Women have been made into servants once again. Except this time, they’re digital. (…)  By letting users verbally abuse these assistants without ramifications, their parent companies are allowing certain behavioral stereotypes to be perpetuated. Everyone has an ethical imperative to help prevent abuse, but companies producing digital female servants warrant extra scrutiny, especially if they can unintentionally reinforce their abusers’ actions as normal or acceptable.
The message is clear: Instead of fighting back against abuse, each bot helps entrench sexist tropes through their passivity.

Even if we’re joking, the instinct to harass our bots reflects deeper social issues. In the US, one in five women have been raped in their lifetime, and a similar percentage are sexually assaulted while in college alone; over 90% of victims on college campuses do not report their assault. And within the very realms where many of these bots’ codes are being written, 60% of women working in Silicon Valley have been sexually harassed at work. 7

The IRL-digital loop of shitty-ness

Penny, pungent as always, tells it how it is:

In stories from Bladerunner and Battlestar Galactica to 2015’s Ex Machina, female robots are raped by men and viewers are invited to consider whether these rapes are truly criminal, based on our assessment of whether the fembot has enough sentience to deserve autonomy. This is the same assessment that male judges around the world are trying to make about human women today. 3

(Penny’s stuff is excellent, read it all).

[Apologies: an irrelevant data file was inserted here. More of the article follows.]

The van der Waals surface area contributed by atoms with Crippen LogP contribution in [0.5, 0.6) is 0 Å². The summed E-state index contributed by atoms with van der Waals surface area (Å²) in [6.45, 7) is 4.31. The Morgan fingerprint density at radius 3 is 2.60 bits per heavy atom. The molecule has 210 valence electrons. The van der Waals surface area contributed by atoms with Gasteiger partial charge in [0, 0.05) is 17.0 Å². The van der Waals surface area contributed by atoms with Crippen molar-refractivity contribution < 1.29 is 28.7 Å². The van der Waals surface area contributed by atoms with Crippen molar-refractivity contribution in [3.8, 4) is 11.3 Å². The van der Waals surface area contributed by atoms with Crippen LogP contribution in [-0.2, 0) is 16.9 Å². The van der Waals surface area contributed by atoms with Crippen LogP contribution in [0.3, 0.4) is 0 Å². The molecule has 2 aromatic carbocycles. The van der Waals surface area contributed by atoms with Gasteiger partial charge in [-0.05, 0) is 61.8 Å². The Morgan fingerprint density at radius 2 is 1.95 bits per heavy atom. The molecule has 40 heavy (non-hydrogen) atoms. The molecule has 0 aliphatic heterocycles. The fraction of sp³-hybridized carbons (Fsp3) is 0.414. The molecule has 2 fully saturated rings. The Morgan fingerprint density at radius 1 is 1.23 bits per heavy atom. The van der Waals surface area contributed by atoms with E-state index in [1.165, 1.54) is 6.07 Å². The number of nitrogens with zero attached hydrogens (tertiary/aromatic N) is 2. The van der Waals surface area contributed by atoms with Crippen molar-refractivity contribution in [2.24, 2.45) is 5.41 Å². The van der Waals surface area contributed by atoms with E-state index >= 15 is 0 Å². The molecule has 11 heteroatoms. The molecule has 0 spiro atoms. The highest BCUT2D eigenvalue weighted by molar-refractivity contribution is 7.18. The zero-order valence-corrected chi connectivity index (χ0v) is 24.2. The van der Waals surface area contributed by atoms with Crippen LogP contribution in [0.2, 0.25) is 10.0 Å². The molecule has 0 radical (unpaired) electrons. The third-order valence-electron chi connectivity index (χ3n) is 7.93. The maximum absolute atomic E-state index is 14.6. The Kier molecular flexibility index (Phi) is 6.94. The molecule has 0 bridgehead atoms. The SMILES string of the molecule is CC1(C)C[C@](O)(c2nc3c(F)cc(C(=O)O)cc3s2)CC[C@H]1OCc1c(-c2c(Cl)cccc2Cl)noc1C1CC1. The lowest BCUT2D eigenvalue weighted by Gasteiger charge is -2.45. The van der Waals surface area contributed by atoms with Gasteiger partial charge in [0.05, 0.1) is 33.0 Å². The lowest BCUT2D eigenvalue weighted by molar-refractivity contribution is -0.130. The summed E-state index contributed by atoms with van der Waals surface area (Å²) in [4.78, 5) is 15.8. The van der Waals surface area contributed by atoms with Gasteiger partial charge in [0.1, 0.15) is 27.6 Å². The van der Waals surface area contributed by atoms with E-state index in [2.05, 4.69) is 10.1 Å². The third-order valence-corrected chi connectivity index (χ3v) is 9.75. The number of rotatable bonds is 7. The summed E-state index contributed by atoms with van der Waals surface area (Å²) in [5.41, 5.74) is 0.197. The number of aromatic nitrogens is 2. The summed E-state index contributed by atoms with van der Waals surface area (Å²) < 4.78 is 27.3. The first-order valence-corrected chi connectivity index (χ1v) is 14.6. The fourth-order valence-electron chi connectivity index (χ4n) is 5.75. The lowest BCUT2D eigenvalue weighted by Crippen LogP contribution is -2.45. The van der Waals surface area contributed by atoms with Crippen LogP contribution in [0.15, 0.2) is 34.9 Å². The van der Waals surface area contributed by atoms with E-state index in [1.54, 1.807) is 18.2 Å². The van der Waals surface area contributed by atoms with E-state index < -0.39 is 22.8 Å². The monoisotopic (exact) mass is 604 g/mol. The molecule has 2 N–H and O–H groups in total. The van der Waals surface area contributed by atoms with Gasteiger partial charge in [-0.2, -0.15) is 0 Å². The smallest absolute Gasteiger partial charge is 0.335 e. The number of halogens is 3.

The parallels between the ‘(ro)bot – man’, the ‘non-white – white’ and the ‘woman-man’ relationship is one where there is power and ownership on one side and guilty oppressive less-than human feelings on the other. 

Not only are we re-creating IRL inequalities but we are actually redefining social norms via the interactions with digital objects.  

As Jutta Webber and Corina Bath put it:

The way interactions ‘reshape the wo/man – machine relationship into a gendered caregiver-infant relationship.’
Concepts of human-machine relationship, particularly in the new field of ‘social’ AI illustrated further ontological and anthropological assumptions. The relationships of owner-pet, parent-baby or caregiver-infant are sorts of pedagogical relationships that afford a lot of time, patience, engagement and work in order to function properly. Are these the kind of relationships desirable for human-machine interaction? Do we really want to educate our machines? 8

Jacqueline Feldman discussing her experience of of designing the personality for a chatbot called Kai, also gives us a glimpse of hope on challenging the gender binary in our society:

By creating interactions that encourage consumers to understand the objects that serve them as women, technologists abet the prejudice by which women are considered objects. They may overlook this hazard in part because these workers are, for the most part, men.
People asking about my job have mistakenly called Kai “she.” By correcting them, I am not de-gendering Kai but simply resisting anthropomorphizing it overly. We don’t need to make our technologies conform to the gender binary of human societies in order to like them. 9

Because we’re literally translating stereotypes and social norms from IRL to digital we’re perpetuating all the gender inequalities that exist in the physical world. It’s urgent to take a critical stance and truly engage with what it means to gender things.

The end


Siri and Cortana Sound Like Ladies Because of Sexism – Jessi Hempel quoting Clifford Nass’s ‘Wired for Speech’

Not just a pretty (inter)face: A critical analysis of Microsoft’s ‘Ms. Dewey’ – Miriam Sweeney

3 Why do we give robots female names? Because we don’t want to consider their feelings – Laurie Penny 

4 When Robots Are an Instrument of Male Desire – Katherine Cross from The Establishment quoting Miriam E. Sweeney

Miriam E. Sweeney

5 Popaganda:Fembots – Bitch Media
Allison de Fren’s Mechanical Bride and Fembot in a Red Dress

We tested bots like Siri and Alexa to see who would stand up to sexual harassment – Leah Fessler